Spain in the American Imagination

The colonial era “Black Legend” that stereotyped Spaniards as cruel tyrants diminished in influence in the 19th century (though war with Spain would briefly revive it). Two New Yorkers aided this transformation by offering North Americans different ways to think about the Spanish.
 
The writer Washington Irving treasured “romantic” Spain and made Christopher Columbus a central figure in the story of America’s origins. The painter William Merritt Chase, profoundly influenced by the 17th century artist Diego Velázquez, helped make him a model for 19th century American painters.
 
But the new image of Spain was also distorted. If the country was picturesque and exotic, it was also mired in its past. In contrast, North Americans saw their own society as dynamic and up-and-coming, if perhaps a bit too money-minded. Spain thus continued to be a foil for the U.S., appreciated less for itself than as a way to measure America’s gains and losses as it forged ahead in the world. 

Washington Irving (United States, 1783–1859), The Alhambra. By Washington Irving. Author's Revised Edition. With Illustrations by Felix O. C. Darley, Engraved by the Most Eminent Artists. New York, G.P. Putman, 1851. The Carl H. Pforzheimer Collection of Shelley and His Circle, The New York Public Library, Astor, Lenox and Tilden Foundations. Writing as the fictional Diedrich Knickerbocker, native New Yorker Washington Irving riveted readers with his irreverent combination of fact and fancy in A History of New York (1809). A diplomatic posting to Spain in the 1820s gave Irving the opportunity to delve into that country’s past as well. Over the next decade he would produce four books on the theme:  The Life and Voyages of Christopher Columbus (1828), Conquest of Granada (1829), Tales of the Alhambra (1832), and Legends of the Conquest of Spain (1835). 
 
These works, which also blended historical research with romantic storytelling, celebrated Spain’s exotic past and venerated present-day remnants of its former glory, like Granada’s palatial (if dilapidated) Alhambra. His exciting tales created a vogue for things Spanish, and inspired generations of writers and artists to make their own pilgrimages to Spain seeking picturesque scenes to portray. Irving’s portraits were also popular because they flattered American sensibilities, casting Spain as a country marooned in the past, while the U.S. chugged into the future.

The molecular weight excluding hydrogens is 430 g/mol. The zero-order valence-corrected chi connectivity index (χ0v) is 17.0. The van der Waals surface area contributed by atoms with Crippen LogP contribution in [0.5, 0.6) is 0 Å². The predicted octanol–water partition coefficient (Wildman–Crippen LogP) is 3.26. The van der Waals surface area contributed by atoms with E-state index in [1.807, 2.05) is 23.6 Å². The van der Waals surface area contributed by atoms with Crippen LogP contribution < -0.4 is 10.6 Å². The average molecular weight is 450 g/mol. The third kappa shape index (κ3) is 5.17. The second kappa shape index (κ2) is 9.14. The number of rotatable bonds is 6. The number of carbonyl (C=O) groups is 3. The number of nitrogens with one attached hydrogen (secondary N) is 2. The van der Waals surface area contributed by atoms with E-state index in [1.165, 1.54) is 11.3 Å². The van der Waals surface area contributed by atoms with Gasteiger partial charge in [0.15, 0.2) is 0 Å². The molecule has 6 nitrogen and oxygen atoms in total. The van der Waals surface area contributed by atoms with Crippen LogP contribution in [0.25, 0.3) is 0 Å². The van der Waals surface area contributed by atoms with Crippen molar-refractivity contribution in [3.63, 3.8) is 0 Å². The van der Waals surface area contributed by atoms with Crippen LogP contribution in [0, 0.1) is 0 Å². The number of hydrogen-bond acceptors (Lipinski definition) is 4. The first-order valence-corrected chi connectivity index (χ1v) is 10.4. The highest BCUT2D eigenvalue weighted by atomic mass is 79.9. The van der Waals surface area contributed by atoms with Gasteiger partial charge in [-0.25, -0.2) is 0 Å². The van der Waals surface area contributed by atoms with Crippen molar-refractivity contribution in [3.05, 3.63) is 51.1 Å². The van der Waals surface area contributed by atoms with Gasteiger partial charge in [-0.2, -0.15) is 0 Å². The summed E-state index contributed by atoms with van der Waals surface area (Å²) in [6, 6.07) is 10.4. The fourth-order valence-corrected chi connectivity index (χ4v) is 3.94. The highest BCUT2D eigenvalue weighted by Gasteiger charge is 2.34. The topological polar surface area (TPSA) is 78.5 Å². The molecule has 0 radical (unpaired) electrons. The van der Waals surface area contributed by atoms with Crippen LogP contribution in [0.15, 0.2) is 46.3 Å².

WashingtonIrving (United States, 1783–1859), The Alhambra. By Washington Irving. Author's Revised Edition. With Illustrations by Felix O. C. Darley, Engraved by the Most Eminent Artists. New York, G.P. Putman, 1851. The Carl H. Pforzheimer Collection of Shelley and His Circle, The New York Public Library, Astor, Lenox and Tilden Foundations.

William Merritt Chase (United States, 1849–1916), Sunny Spain, 1882. Oil on canvas. Lois and Arthur Stainman. Like a growing number of New York artists after the 1860s, William Merritt Chase journeyed to Spain in search of the picturesque subjects that Washington Irving had previously popularized in his romantic portrayals of the country.

Chase’s painting Sunny Spain, sketched during a trip to Toledo in 1882, captures the sense of a place lost in another time, with its sleepy, pre-modern scenery and intense heat and light. The Spanish light also spurred Chase’s interest in working outdoors, and he became a skilled practitioner of the Impressionist style that became internationally popular in the late 19th century.

William Merritt Chase (United States, 1849–1916), Sunny Spain, 1882. Oil on canvas. Lois and Arthur Stainman.

William Merritt Chase (United States, 1849–1916), An Infanta, A Souvenir of Velázquez, 1899. Oil on canvas. Private Lender. Chase’s experiences in the galleries of Madrid’s Prado museum transformed his art and life. Transfixed by the paintings of Diego Velázquez, he copied the master’s work, seeking to learn from the man he accounted “the greatest painter that ever lived.”
 
Once back home, Chase even emulated the lifestyle and trappings of the Spanish court in New York, posing family and friends in period costume, and reenacting scenes depicted in Velázquez’s paintings. 
William Merritt Chase (United States, 1849–1916), An Infanta, A Souvenir of Velázquez, 1899. Oil on canvas. Private Lender.
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